The US military is expanding secret intelligence operations across Africa through a program that dates back to 2007, according to the Washington Post.
The network of small air bases are used to spy on terrorist hideouts using small planes which look like private aircrafts, said The Post, citing documents and people involved with the project.
The planes are equipped with sensors that can record video, track heat patters and track radio and cell phone signals, and refuel at airstrips that are normally used by African bush pilots.
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The US Africa Command did not respond to questions from The Post, but said, "We do, however, work closely with our African partners to facilitate access, when required, to conduct missions or operations that support and further our mutual security goals."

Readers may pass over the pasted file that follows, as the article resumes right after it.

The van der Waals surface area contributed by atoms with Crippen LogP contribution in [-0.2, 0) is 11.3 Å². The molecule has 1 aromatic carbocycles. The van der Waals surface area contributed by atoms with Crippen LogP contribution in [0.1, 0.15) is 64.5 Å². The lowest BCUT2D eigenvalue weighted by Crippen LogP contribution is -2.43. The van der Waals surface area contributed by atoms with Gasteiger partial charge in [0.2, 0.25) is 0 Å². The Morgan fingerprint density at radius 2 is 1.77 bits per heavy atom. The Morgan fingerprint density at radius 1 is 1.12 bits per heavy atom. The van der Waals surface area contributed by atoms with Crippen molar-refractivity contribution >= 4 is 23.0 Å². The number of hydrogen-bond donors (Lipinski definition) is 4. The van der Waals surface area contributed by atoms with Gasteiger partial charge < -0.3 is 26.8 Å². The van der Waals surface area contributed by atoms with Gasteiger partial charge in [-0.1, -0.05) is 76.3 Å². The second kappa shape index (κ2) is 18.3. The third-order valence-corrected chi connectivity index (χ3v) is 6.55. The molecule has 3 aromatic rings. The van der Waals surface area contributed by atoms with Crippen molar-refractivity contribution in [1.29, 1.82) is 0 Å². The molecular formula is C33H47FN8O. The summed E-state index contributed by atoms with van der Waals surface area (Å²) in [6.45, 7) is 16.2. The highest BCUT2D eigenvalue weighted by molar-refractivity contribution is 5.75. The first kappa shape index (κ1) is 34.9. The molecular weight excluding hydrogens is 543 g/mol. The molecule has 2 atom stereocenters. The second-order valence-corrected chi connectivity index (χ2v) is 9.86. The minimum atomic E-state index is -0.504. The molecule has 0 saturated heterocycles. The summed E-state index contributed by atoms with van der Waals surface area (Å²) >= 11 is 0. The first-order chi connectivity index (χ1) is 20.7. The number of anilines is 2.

According to US and African officials, about a dozen bases have been set up in Burkina Faso, Uganda, Ethiopia, Djibouti, Kenya and the Seychelles, said Voice of America.
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Colonel Cyrus Oguna, a spokesman for the Kenyan Defense Forces, said, "As far as we are concerned, US is not using any Kenyan air space or any bases from where they can be able to launch observation vessels. However, I know that we do have bilateral arrangements in terms of sharing information and intelligence to fight terror," according to VoA.
The bases in Burkina Faso and Mauritania focus on Al Qaeda in the Islamic Maghreb, whereas Uganda's bases keep an eye on the Lord's Resistance Army and the bases in East Africa keep a close watch on Somalia's Al Shabaab militants who are now affiliated with Al Qaeda, said Agence France Presse.